Joshua 24:1-3a, 14-25
- One of the down-sides to BibleGateway.com is that the site doesn't really know how to handle partial verses, such as that called for with verse 3a here. The letter "a" indicates that only a part of the verse is to be read as part of the lectionary. In this case, the reading stops at the end of the first part of the verse, closing with "… I added to his descendants."
- I read this passage feeling a certain sense of foreboding. Joshua begins with a bit of a history lesson, telling the other Israelites about the gods their ancestors worshiped long ago. Then, he issues a challenge, to them: "if you can't serve the Lord, choose which god you will serve." When the Israelites give, essentially, the right response: "No, we know what the Lord has done for us. We'll serve the Lord," Joshua tells them "you're not going to be able to serve the Lord," and emphasizes the fact that they are witnesses to each other that they have made this commitment. Of course, most of us as Christians read passages like this with some knowledge of the rest of the history of God's people, but even if we didn't know what was to come, I can't help but read something like this and say "You fools! You're doomed, now!" Am I wrong for thinking this way? Like I said, they gave the right answer, didn't they?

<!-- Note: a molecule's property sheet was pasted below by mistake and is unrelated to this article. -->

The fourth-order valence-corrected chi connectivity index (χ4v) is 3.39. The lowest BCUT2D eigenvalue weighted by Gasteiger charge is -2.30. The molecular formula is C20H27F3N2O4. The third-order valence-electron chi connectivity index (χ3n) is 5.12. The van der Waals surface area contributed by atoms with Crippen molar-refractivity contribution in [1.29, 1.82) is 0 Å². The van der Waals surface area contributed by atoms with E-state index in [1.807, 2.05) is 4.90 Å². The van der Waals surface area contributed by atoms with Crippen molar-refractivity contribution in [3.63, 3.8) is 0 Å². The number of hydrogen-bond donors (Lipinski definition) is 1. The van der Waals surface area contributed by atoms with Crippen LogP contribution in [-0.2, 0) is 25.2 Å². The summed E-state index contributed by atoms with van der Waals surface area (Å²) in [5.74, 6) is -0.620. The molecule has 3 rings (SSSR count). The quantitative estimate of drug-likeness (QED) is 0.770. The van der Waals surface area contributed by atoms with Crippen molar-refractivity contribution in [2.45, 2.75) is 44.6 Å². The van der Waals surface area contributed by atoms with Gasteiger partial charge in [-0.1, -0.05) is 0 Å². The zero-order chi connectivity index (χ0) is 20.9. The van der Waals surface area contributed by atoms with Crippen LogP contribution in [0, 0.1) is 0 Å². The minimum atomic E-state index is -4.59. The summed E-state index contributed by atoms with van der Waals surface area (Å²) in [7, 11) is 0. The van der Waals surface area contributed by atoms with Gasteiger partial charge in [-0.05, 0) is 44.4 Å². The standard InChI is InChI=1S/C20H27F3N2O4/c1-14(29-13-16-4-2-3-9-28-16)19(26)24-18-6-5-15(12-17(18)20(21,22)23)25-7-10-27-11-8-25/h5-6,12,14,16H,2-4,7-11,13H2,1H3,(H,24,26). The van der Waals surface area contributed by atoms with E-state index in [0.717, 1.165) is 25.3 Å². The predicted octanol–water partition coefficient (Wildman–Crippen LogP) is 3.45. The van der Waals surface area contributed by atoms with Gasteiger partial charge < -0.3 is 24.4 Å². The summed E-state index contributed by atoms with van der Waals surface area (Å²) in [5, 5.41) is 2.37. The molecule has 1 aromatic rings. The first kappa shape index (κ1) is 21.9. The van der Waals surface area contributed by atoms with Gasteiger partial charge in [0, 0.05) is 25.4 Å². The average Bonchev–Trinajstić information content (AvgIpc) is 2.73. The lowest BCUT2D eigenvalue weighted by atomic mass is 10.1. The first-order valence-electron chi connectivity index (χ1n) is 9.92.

1 Thessalonians 4:13-18
- In verse 13, we learn that the teaching to follow is given so that the audience "won’t mourn like others who don’t have any hope…" Does that mean that Christians aren't supposed to mourn? Or how is our mourning supposed to be different from those others, assuming that ours is characterized by hope?
- Verse 15 references "a message from the Lord." What "message" is Paul writing about? Is he referencing something that we might find in Scripture? If so, where? If not, what else might he be writing about?
- Verse 17 references something that some Christians refer to as part of the doctrine of "the Rapture." This is not an interpretation common among Presbyterians. How else might we interpret this passage?
- This parable clearly tells followers of Jesus to "keep alert," but what are we staying alert for? How are we to prepare for what is coming? How should our lives be different as a result?
- This parable is one of several teachings that seem to argue that some people are not "included." How should we respond to this teaching? Is this a call to greater evangelism? Can we do anything about these people at all? Is this parable one about salvation, or something else? Indeed, if it is—to the degree that many Reformed believers argue that salvation is based solely on God's election, without regard to any action we have taken, how are we even to "be wise" and "keep watch"? Or should this passage be taken as an indication that the Reformed understanding of election may not be correct? Why is Jesus teaching us this parable?